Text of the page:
How to buy a child a book for Christmas.

librarianship

When people used to ask me what they could get my kids for Christmas, my answer was always simple and straightforward: books. Books are a gift that never goes out of style. But after a few confusing choices, I realized that not everyone knows how to pick a book. Because, contrary to popular opinion, there are a great number of books that are inherently bad. Some of them will make your children stupider.

What NOT to buy:

Pay close attention, because I am going to save you a whole lot of headache. Don’t buy books based on movies (no matter how much the kid likes the movie). Don’t buy books based on television shows (no matter how much the kid likes the television show). Don’t buy books based on licensed characters (no matter how much the kid likes the licensed character). Easy, right? You’re wanting to buy something that can stand on its own wobbly legs. If it requires a previous understanding of the character/concept, it is not the book for you.

Don’t buy something for the wrong audience. This may seem difficult, but it isn’t. Books made of hard cardboard are for babies. Picture books are for children who can sit still without tearing the pages out. These books last until the child is reading proficiently. From there, it’s simple chapter books, which give way to children’s novels, which lead to teen novels.

Here’s a visualization that you can print out and keep in your wallet:

This is a rough guide. Some kids are slower and some are quicker. But unless you give them a literacy test before buying the gift, you’re going to have to make some sweeping generalizations. This is okay.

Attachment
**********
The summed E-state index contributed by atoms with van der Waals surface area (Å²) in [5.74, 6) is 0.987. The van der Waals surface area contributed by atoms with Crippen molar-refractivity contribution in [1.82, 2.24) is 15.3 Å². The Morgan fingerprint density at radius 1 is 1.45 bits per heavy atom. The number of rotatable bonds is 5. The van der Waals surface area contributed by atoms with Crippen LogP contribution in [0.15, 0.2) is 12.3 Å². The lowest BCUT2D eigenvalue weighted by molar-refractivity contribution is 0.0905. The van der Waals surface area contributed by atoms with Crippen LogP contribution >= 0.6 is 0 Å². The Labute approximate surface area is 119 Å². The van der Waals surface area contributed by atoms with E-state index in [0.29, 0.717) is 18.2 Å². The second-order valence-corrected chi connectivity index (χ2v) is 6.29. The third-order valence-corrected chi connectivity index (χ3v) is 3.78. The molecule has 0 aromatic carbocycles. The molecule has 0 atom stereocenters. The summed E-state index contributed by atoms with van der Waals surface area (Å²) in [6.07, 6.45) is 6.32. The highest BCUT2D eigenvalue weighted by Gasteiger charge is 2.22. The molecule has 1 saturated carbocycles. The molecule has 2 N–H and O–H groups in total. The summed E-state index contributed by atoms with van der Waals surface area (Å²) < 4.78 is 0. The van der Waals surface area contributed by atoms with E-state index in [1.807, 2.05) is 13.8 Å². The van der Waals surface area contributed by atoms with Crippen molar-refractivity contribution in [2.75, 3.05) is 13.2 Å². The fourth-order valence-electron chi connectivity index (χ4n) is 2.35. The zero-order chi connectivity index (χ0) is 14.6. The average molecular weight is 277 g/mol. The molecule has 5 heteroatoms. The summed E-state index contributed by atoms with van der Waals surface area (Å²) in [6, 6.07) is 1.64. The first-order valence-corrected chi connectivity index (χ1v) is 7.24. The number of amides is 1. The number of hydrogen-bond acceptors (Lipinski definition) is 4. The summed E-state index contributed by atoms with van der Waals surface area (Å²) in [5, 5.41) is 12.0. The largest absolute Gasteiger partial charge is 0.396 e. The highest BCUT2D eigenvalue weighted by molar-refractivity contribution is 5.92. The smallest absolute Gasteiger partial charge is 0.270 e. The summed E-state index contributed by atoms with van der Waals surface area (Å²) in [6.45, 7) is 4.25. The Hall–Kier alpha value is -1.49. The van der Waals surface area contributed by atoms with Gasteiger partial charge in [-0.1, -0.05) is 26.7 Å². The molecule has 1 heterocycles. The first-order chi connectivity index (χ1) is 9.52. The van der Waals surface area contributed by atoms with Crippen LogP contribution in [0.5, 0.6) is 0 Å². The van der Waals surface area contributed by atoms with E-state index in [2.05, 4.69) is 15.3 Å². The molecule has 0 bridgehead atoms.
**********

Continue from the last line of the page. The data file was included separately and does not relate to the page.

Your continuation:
Make sure to avoid books that are over repetitious. They are boring to read and will be sure to find their way to the Goodwill donation pile. Also, oftentimes publishers recycle the same old stories in a new package. If the kid in question already has If You Give a Mouse a Cookie, he/she does not need the If You Give a Pig a Pancake, If You Give Cat a Cupcake, If You Give a Moose a Muffin, etc. It’s seriously like reading the same book over and over.

What to buy:

Here are some lists broken down by age level. All of these books are solid choices.

Board Books:

Goodnight Moon
Pride and Prejudice
Hop on Pop
Hamsters Holding Hands
In My Tree

Picture Books:

A Cat Like That
Bumble-Ardy
Those Darn Squirrels!
Jeremy Draws a Monster
I Must Have Bobo!

Beginning to read/chapter books:

The Complete Adventures of Curious George
The Sleep Book
Arthur’s Underwear
I Like Bugs!
The Giving Tree

Children’s Novels:

Harry Potter and the Sorcerer’s Stone
Coraline
The Lion, the Witch, and the Wardrobe
James and the Giant Peach
Redwall

Teen Novels:

The Fault in Our Stars
Dash & Lily’s Book of Dares
Beauty Queens
The Hunger Games
Dead to You

There you have it. These lists are by no means exhaustive. Use your head. Just don’t pick something stupid.

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